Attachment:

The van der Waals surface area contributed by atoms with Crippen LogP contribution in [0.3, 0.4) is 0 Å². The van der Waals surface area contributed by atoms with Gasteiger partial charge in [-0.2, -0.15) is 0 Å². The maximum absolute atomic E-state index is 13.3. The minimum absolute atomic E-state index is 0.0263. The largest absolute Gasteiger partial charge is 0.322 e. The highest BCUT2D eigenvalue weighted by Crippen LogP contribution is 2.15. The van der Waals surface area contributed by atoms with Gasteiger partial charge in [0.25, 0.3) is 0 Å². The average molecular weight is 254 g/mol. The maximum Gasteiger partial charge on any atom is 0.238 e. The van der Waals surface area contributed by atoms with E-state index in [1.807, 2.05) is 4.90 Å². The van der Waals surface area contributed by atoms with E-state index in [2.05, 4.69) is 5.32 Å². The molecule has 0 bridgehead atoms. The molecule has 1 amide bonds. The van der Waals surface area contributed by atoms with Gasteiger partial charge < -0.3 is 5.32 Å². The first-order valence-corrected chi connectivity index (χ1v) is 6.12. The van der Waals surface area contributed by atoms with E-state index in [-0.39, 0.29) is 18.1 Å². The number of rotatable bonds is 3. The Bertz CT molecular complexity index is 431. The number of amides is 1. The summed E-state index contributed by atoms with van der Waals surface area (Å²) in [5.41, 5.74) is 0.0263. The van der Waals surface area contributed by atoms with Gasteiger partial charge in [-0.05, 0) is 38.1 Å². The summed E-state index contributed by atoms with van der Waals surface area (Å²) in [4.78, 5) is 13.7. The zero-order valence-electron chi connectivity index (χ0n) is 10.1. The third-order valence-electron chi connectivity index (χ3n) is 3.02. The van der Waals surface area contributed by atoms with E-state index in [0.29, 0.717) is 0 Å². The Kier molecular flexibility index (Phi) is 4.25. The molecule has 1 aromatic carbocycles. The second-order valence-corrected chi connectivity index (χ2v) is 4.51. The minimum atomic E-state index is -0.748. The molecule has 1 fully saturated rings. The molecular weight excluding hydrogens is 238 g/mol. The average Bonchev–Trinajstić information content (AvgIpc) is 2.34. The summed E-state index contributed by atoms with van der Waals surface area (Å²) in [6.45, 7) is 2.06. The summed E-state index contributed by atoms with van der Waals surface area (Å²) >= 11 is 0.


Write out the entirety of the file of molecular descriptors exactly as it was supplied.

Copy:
The van der Waals surface area contributed by atoms with Crippen LogP contribution in [0.3, 0.4) is 0 Å². The van der Waals surface area contributed by atoms with Gasteiger partial charge in [-0.2, -0.15) is 0 Å². The maximum absolute atomic E-state index is 13.3. The minimum absolute atomic E-state index is 0.0263. The largest absolute Gasteiger partial charge is 0.322 e. The highest BCUT2D eigenvalue weighted by Crippen LogP contribution is 2.15. The van der Waals surface area contributed by atoms with Gasteiger partial charge in [0.25, 0.3) is 0 Å². The average molecular weight is 254 g/mol. The maximum Gasteiger partial charge on any atom is 0.238 e. The van der Waals surface area contributed by atoms with E-state index in [1.807, 2.05) is 4.90 Å². The van der Waals surface area contributed by atoms with E-state index in [2.05, 4.69) is 5.32 Å². The molecule has 0 bridgehead atoms. The molecule has 1 amide bonds. The van der Waals surface area contributed by atoms with Gasteiger partial charge < -0.3 is 5.32 Å². The first-order valence-corrected chi connectivity index (χ1v) is 6.12. The van der Waals surface area contributed by atoms with E-state index in [-0.39, 0.29) is 18.1 Å². The number of rotatable bonds is 3. The Bertz CT molecular complexity index is 431. The number of amides is 1. The summed E-state index contributed by atoms with van der Waals surface area (Å²) in [5.41, 5.74) is 0.0263. The van der Waals surface area contributed by atoms with Gasteiger partial charge in [-0.05, 0) is 38.1 Å². The summed E-state index contributed by atoms with van der Waals surface area (Å²) in [4.78, 5) is 13.7. The zero-order valence-electron chi connectivity index (χ0n) is 10.1. The third-order valence-electron chi connectivity index (χ3n) is 3.02. The van der Waals surface area contributed by atoms with E-state index in [0.29, 0.717) is 0 Å². The Kier molecular flexibility index (Phi) is 4.25. The molecule has 1 aromatic carbocycles. The second-order valence-corrected chi connectivity index (χ2v) is 4.51. The minimum atomic E-state index is -0.748. The molecule has 1 fully saturated rings. The molecular weight excluding hydrogens is 238 g/mol. The average Bonchev–Trinajstić information content (AvgIpc) is 2.34. The summed E-state index contributed by atoms with van der Waals surface area (Å²) in [6.45, 7) is 2.06. The summed E-state index contributed by atoms with van der Waals surface area (Å²) >= 11 is 0.